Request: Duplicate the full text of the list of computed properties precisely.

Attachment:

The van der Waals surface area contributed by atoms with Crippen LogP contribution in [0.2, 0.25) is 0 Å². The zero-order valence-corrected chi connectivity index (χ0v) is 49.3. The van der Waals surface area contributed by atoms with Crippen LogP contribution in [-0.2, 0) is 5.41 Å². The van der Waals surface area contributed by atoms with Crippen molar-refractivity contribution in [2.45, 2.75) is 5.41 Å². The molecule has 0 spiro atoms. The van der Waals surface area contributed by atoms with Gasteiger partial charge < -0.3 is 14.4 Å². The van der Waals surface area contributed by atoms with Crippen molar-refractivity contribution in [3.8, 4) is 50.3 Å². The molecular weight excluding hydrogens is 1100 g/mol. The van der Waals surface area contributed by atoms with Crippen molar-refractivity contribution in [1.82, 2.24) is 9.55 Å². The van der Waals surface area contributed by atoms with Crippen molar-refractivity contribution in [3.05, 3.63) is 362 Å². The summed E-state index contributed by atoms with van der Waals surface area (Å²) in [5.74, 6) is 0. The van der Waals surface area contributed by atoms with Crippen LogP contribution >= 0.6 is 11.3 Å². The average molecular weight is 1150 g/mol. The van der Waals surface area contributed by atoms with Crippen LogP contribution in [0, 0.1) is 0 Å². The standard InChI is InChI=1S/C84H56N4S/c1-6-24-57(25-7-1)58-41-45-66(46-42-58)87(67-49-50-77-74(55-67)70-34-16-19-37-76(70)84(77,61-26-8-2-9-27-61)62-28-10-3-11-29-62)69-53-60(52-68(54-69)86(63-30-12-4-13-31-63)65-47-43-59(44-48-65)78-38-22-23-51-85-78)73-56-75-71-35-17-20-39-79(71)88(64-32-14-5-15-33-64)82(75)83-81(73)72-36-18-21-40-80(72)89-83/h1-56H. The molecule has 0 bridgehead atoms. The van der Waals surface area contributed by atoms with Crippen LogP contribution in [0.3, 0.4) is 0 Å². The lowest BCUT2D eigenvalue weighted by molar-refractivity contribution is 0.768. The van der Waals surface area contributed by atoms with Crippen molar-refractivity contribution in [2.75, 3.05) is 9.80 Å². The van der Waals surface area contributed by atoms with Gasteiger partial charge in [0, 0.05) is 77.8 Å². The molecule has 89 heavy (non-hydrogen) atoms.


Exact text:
The van der Waals surface area contributed by atoms with Crippen LogP contribution in [0.2, 0.25) is 0 Å². The zero-order valence-corrected chi connectivity index (χ0v) is 49.3. The van der Waals surface area contributed by atoms with Crippen LogP contribution in [-0.2, 0) is 5.41 Å². The van der Waals surface area contributed by atoms with Crippen molar-refractivity contribution in [2.45, 2.75) is 5.41 Å². The molecule has 0 spiro atoms. The van der Waals surface area contributed by atoms with Gasteiger partial charge < -0.3 is 14.4 Å². The van der Waals surface area contributed by atoms with Crippen molar-refractivity contribution in [3.8, 4) is 50.3 Å². The molecular weight excluding hydrogens is 1100 g/mol. The van der Waals surface area contributed by atoms with Crippen molar-refractivity contribution in [1.82, 2.24) is 9.55 Å². The van der Waals surface area contributed by atoms with Crippen molar-refractivity contribution in [3.05, 3.63) is 362 Å². The summed E-state index contributed by atoms with van der Waals surface area (Å²) in [5.74, 6) is 0. The van der Waals surface area contributed by atoms with Crippen LogP contribution >= 0.6 is 11.3 Å². The average molecular weight is 1150 g/mol. The van der Waals surface area contributed by atoms with Crippen LogP contribution in [0, 0.1) is 0 Å². The standard InChI is InChI=1S/C84H56N4S/c1-6-24-57(25-7-1)58-41-45-66(46-42-58)87(67-49-50-77-74(55-67)70-34-16-19-37-76(70)84(77,61-26-8-2-9-27-61)62-28-10-3-11-29-62)69-53-60(52-68(54-69)86(63-30-12-4-13-31-63)65-47-43-59(44-48-65)78-38-22-23-51-85-78)73-56-75-71-35-17-20-39-79(71)88(64-32-14-5-15-33-64)82(75)83-81(73)72-36-18-21-40-80(72)89-83/h1-56H. The molecule has 0 bridgehead atoms. The van der Waals surface area contributed by atoms with Crippen LogP contribution in [0.3, 0.4) is 0 Å². The lowest BCUT2D eigenvalue weighted by molar-refractivity contribution is 0.768. The van der Waals surface area contributed by atoms with Crippen molar-refractivity contribution in [2.75, 3.05) is 9.80 Å². The van der Waals surface area contributed by atoms with Gasteiger partial charge in [0, 0.05) is 77.8 Å². The molecule has 89 heavy (non-hydrogen) atoms.